Psalm 103: 6 tells us that “The Lord works for vindication and justice for all who are oppressed.” When we work for justice for all people, then we are being imitators of God.


God has a long history of being on the side of the underdog. The dominant story that undergirds the Old Testament is the story of the Exodus. The Hebrew people cried out to God from their slavery and oppression by their Egyptian taskmasters. You all know the story. God heard the voices of the children of Israel, raised up a man named Moses, and then led them out of their slavery into the land of promise. God led the Hebrews from oppression to freedom.


God is still in the business of working to free people from the chains of poverty, the shackles of addiction, and the bonds of discrimination in whatever form that takes shape. God wants to bring people into the new life that he promises through the Spirit. God is interested in everyone having the opportunity to become all that their God-given abilities can allow them to become. And to do that, they need to be set free from the things that hold them back. When we work to help liberate others, then we become imitators of God…


God also wants to set free those who are trapped in the dungeons of their own sins, the prisons of their own despair. The way to spiritual freedom is through the good news of the Kingdom of God—the way of reconciliation that God has provided through his son, our Lord Jesus Christ. Romans 6:17-18 tells us, “Thanks be to God that, though you used to be slaves to sin, you wholeheartedly obeyed the form of teaching to which you were entrusted. You have been set free from sin and have become slaves to righteousness.” God wants to break the hold that sin has on our lives in order to bring us into the glorious freedom of his Spirit. When we share with others the liberating good news of Jesus, then we are being imitators of God…


Psalm 103:8 reads, “The Lord is merciful and gracious, slow to anger” (hmmmmmm—look at that—there’s that word “anger” again) “and abounding in steadfast love.” Four things in this verse that describe how God is…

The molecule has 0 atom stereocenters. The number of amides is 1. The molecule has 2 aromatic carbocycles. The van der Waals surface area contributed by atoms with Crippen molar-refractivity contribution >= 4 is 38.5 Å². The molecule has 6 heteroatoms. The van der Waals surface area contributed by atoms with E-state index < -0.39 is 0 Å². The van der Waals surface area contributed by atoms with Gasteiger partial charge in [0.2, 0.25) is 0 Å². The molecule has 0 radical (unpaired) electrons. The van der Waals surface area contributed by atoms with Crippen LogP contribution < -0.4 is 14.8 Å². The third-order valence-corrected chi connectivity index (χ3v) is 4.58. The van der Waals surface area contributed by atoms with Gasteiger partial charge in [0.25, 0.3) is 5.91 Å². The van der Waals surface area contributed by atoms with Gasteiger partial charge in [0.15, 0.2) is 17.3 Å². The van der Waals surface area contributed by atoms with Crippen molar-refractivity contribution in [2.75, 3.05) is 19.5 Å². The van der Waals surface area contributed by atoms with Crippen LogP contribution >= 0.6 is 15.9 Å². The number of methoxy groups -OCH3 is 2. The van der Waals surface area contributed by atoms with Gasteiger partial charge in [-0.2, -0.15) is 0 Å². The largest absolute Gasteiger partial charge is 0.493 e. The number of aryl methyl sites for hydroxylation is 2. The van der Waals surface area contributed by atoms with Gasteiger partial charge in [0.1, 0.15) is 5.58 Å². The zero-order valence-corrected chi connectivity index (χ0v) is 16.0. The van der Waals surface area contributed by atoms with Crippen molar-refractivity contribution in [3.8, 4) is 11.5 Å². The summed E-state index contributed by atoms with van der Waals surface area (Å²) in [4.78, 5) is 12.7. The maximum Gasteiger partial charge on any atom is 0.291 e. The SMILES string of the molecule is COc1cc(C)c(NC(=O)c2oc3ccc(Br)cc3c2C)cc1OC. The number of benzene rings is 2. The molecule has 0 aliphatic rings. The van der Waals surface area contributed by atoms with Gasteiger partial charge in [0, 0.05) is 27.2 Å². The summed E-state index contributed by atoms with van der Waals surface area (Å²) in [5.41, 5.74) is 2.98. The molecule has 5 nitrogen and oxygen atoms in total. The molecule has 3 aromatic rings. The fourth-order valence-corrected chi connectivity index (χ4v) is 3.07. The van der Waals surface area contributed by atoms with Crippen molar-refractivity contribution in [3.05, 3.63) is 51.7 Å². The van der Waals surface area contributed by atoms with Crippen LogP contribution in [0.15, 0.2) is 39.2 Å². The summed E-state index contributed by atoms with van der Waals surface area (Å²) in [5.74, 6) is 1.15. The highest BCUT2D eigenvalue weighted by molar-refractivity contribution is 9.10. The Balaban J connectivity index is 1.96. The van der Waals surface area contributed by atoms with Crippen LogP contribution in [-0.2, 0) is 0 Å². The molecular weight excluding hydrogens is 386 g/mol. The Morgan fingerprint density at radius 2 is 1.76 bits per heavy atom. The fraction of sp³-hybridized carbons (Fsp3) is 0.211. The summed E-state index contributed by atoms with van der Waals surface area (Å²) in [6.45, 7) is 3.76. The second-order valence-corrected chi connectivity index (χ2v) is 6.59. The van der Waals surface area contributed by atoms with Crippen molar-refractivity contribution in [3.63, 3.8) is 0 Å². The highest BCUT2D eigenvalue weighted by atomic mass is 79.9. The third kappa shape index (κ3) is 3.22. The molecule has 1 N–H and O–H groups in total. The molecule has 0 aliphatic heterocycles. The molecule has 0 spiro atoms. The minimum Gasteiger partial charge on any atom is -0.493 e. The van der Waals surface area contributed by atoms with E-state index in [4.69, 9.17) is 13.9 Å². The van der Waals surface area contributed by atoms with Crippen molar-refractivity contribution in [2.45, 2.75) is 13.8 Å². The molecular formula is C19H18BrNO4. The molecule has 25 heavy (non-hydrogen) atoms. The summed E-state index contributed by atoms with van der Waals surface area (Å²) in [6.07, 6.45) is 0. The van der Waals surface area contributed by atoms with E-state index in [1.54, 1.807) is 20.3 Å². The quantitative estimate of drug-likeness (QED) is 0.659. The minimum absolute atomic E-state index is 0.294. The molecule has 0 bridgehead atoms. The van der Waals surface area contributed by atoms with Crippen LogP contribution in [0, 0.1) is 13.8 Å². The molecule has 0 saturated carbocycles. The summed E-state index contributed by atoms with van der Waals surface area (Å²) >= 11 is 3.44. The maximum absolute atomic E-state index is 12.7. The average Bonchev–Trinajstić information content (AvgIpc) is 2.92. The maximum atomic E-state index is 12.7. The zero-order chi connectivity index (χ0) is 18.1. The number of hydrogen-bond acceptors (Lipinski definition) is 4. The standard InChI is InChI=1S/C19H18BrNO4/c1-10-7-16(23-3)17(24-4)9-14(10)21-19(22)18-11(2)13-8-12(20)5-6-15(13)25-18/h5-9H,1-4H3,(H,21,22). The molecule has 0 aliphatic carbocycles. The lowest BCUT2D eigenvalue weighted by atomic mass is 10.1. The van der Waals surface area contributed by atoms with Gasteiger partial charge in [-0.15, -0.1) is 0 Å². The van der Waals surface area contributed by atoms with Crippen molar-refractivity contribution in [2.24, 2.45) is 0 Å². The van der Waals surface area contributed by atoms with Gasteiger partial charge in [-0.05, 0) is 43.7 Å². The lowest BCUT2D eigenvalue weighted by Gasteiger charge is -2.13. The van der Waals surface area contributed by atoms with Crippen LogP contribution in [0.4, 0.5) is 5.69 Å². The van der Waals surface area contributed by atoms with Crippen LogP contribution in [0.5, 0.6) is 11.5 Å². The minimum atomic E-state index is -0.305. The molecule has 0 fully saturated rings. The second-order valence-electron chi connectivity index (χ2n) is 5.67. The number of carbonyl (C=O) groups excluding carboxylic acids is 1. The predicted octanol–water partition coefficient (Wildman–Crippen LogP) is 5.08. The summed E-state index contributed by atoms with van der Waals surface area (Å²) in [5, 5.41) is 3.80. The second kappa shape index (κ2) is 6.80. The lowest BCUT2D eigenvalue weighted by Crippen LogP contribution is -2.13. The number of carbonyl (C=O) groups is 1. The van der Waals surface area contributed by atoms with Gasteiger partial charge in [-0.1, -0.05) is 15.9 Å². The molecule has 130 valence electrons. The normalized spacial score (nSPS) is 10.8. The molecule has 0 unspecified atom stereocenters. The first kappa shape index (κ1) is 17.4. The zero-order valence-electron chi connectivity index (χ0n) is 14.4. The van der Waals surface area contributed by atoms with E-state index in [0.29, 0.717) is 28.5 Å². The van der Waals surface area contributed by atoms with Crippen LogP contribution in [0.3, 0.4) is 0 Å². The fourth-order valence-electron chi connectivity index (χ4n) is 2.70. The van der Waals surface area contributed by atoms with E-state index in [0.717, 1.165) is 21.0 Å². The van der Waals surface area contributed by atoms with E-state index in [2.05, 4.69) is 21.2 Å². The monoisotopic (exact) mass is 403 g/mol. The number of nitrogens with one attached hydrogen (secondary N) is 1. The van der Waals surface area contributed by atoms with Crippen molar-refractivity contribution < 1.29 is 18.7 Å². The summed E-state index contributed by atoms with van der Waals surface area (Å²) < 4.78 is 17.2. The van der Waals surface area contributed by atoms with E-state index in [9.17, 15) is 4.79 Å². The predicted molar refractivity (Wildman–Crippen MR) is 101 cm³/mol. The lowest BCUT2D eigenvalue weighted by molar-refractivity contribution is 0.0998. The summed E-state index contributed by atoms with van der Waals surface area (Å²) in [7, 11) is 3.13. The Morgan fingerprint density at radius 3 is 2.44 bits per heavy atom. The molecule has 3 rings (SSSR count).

Psalm 103 says that God is merciful. In his play The Merchant of Venice, William Shakespeare wrote these lines:

The quality of mercy is not strained.

It droppeth as the gentle rain from heaven

Upon the place beneath…

It is an attribute to God himself,

And earthly power doth then show likest God’s

When mercy seasons justice…[3]


“Strained” is an archaic form of the word “constrained” meaning “forced.” Therefore, mercy is not a quality that can be forced or coerced. It is something that is to be easily and freely given. The gospel hymn writer had it right when he declared, “Mercy there was great and grace was free,/

Pardon there was multiplied to me,/ There my  burdened soul found liberty/ At Calvary.”[4]

Psalm 103 describes God as “gracious.” Exodus 34:6 is almost quoted exactly in this verse from Psalm 103. You remember how the people of Israel in the wilderness had disobeyed God by creating and worshiping the golden calf. They claimed that this represented the god that had rescued them from Egypt. That disobedience greatly kindled God’s anger against the Israelites…and yet he showed them grace by not destroying them. Instead God reaffirmed the covenant that he had made with them earlier, being gracious when they did not deserve it, when they should have received the just punishment for their sin. When we show grace and forgiveness to others when they have wronged us, then we are being imitators of God…


The next characteristic of God mentioned in Psalm 103 is that God is “slow to anger.” God is patient with us even when we go astray, gently bringing us back into relationship with him when we are less than what we would like to be. Later on in Psalm 103, we read, “As a father has compassion on his children, so the Lord has compassion for those who fear him. For he knows how we are made; he remembers that we are dust.”